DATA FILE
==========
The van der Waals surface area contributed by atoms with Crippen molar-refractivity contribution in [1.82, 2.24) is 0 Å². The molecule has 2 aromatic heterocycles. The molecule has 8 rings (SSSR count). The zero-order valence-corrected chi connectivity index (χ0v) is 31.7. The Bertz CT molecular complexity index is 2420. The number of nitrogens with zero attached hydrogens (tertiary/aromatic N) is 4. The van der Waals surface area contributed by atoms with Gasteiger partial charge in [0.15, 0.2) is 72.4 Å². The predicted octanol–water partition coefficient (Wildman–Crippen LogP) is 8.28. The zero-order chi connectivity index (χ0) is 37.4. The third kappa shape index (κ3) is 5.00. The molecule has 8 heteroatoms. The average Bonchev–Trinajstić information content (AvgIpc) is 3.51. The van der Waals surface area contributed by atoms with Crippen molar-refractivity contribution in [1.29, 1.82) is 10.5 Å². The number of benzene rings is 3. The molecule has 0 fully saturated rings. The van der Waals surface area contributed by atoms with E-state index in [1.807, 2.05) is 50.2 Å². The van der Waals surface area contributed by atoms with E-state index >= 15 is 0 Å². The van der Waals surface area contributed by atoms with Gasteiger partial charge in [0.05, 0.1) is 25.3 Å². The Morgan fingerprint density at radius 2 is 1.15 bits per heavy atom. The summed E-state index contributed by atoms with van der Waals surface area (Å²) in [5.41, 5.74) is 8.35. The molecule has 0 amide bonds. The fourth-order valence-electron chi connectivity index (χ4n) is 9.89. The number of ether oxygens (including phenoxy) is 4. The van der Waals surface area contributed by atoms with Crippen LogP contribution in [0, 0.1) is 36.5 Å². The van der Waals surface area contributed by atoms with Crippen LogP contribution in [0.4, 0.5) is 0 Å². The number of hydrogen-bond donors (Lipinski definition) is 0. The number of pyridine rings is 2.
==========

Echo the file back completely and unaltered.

The van der Waals surface area contributed by atoms with Crippen molar-refractivity contribution in [1.82, 2.24) is 0 Å². The molecule has 2 aromatic heterocycles. The molecule has 8 rings (SSSR count). The zero-order valence-corrected chi connectivity index (χ0v) is 31.7. The Bertz CT molecular complexity index is 2420. The number of nitrogens with zero attached hydrogens (tertiary/aromatic N) is 4. The van der Waals surface area contributed by atoms with Gasteiger partial charge in [0.15, 0.2) is 72.4 Å². The predicted octanol–water partition coefficient (Wildman–Crippen LogP) is 8.28. The zero-order chi connectivity index (χ0) is 37.4. The third kappa shape index (κ3) is 5.00. The molecule has 8 heteroatoms. The average Bonchev–Trinajstić information content (AvgIpc) is 3.51. The van der Waals surface area contributed by atoms with Crippen molar-refractivity contribution in [1.29, 1.82) is 10.5 Å². The number of benzene rings is 3. The molecule has 0 fully saturated rings. The van der Waals surface area contributed by atoms with E-state index in [1.807, 2.05) is 50.2 Å². The van der Waals surface area contributed by atoms with E-state index >= 15 is 0 Å². The van der Waals surface area contributed by atoms with Gasteiger partial charge in [0.05, 0.1) is 25.3 Å². The Morgan fingerprint density at radius 2 is 1.15 bits per heavy atom. The summed E-state index contributed by atoms with van der Waals surface area (Å²) in [5.41, 5.74) is 8.35. The molecule has 0 amide bonds. The fourth-order valence-electron chi connectivity index (χ4n) is 9.89. The number of ether oxygens (including phenoxy) is 4. The van der Waals surface area contributed by atoms with Crippen LogP contribution in [0, 0.1) is 36.5 Å². The van der Waals surface area contributed by atoms with Crippen LogP contribution in [0.4, 0.5) is 0 Å². The number of hydrogen-bond donors (Lipinski definition) is 0. The number of pyridine rings is 2.